The s(ASP) Predicate Answer Set Programming System


Kyle Marple, Elmer Salazar
Zhuo Chen, and Gopal Gupta
Department of Computer Science
The University of Texas at Dallas



We present the s(ASP) system that computes stable models of normal logic programs, i.e., logic programs extended with negation, in the presence of predicates with arbitrary terms.
Such programs need not have a finite grounding, so traditional methods SAT solver-based
methods do not apply.
Our method relies on the use of an extended Herbrand universe, as well as coinduction, constructive negation and a number of other novel techniques. Using our method, a normal logic program with predicates can be executed directly under the stable model semantics without requiring it to be grounded either before or during execution and without requiring that its variables range over a finite domain.

Our method is quite general and supports the use of terms as arguments, including lists and complex data structures. A prototype implementation has been realized and non-trivial applications
have been developed to demonstrate the feasibility of our method.



Answer Set Programming (ASP) [1] has emerged as a successful paradigm for developing intelligent reasoning applications. ASP is based on adding negation as failure to logic programming under the stable model semantics [2].

ASP allows for sophisticated reasoning mechanisms that are employed by humans (common sense reasoning, default reasoning, counterfactual reasoning, abductive reasoning, etc.) to be modeled elegantly. Numerous systems have been built to execute answer set programs that are extremely sophisticated and efficient. CLASP is the best representative of these systems [8].
These systems restrict programs to predicates that only have variables and constants as arguments (general structures are not allowed). Answer sets (or stable models) of such programs are computed by grounding the program rules with the (finite) Herbrand universe, suitably transforming it, and then using a SAT solver to compute models of the transformed program. These models of the transformed program are the stable models of the original Answer Set Program. There are many problems with these model-finding approaches that rely on a SAT solver:

  1. Since SAT solvers can only handle propositional programs, these approaches only work for finitely-groundable programs. That is, programs with structures and lists occurring in arguments of predicates cannot be executed, as grounding of such programs will result in an infinite-sized program (due to the Herbrand universe being infinite). In many instances, lists and structures are essential for representing information.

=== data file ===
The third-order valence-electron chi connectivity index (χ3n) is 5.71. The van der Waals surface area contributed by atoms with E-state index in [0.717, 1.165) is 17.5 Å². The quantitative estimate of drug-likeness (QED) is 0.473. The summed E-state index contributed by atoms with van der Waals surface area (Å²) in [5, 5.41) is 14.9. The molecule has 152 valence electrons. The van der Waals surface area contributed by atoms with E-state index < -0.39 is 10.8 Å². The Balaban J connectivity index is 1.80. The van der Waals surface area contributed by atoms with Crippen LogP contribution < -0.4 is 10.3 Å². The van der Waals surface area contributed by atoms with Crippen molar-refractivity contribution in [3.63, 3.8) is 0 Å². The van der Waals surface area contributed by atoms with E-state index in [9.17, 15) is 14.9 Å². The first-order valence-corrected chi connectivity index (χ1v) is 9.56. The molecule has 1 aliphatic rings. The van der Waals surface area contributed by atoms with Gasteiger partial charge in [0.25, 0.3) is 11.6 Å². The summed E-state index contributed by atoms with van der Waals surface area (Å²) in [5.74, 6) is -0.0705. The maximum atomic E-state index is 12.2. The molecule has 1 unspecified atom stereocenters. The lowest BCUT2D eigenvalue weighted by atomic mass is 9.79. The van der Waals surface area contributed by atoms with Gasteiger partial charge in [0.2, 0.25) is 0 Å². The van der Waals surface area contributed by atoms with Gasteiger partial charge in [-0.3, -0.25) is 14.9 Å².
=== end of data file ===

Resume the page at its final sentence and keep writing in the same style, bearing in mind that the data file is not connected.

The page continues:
2. Grounding of the program can lead to an exponential blowup in program size. For programs to be executable in such a system, a programmer has to be aware of how the grounding process works and how the ASP solver works and then they have to write their code in such a way that this blowup is minimized. This places undue burden on the programmer, as the programmer has to have knowledge of the grounding procedure as well as the model-finding process.
  3. If the number of constants in the program is large, then a SAT-based approach may be infeasible due to the size of the grounded program that will be created. It is next to impossible to build a large general-purpose knowledge-based system—for example, a medical diagnosis system—using such an approach, as such a knowledge-based system will potentially have tens of thousands of constants. The challenge is exacerbated by the fact that such systems are generally developed incrementally over time.
  4. SAT-based ASP solvers do not allow reasoning with real numbers.
  5. SAT-based model-finding approaches compute the entire model. That is obviously an overkill. Most of the time users are interested in a specific piece of information. Thus, if we were to develop a general purpose knowledge-based system, then the current ASP systems will compute the entire model, i.e., everything that can be inferred from the knowledge-base will be computed.
  6. Often, it is hard to isolate the solution that is embedded in the model that is produced by the SAT solver. For example, if one solves the Tower of Hanoi problem using a SAT-based ASP solver, then the answer set will contain a large set of moves that are in the model. One cannot easily isolate the sequence of moves that represent the solution to the problem.
  7. Since ASP systems compute the entire model, even a minor inconsistency in a narrow part of the knowledge base will result in the system concluding that no answer set exists. A practical, large, real-world knowledgebase is very likely going to contain inconsistencies.
  8. Justification for why an atom is present in an answer set is difficult to produce.

While SAT solver-based ASP systems such as CLASP are very powerful, their use is limited to solving specific well-defined problems, e.g., resource optimization problems. Their use is suboptimal for implementing large-scale, general-purpose knowledge-based system due to the problems mentioned above.


The PDF Version of the complete paper is available.


Acknowledgment: Support from NSF Grant IIS 1423419 is gratefully acknowledged.


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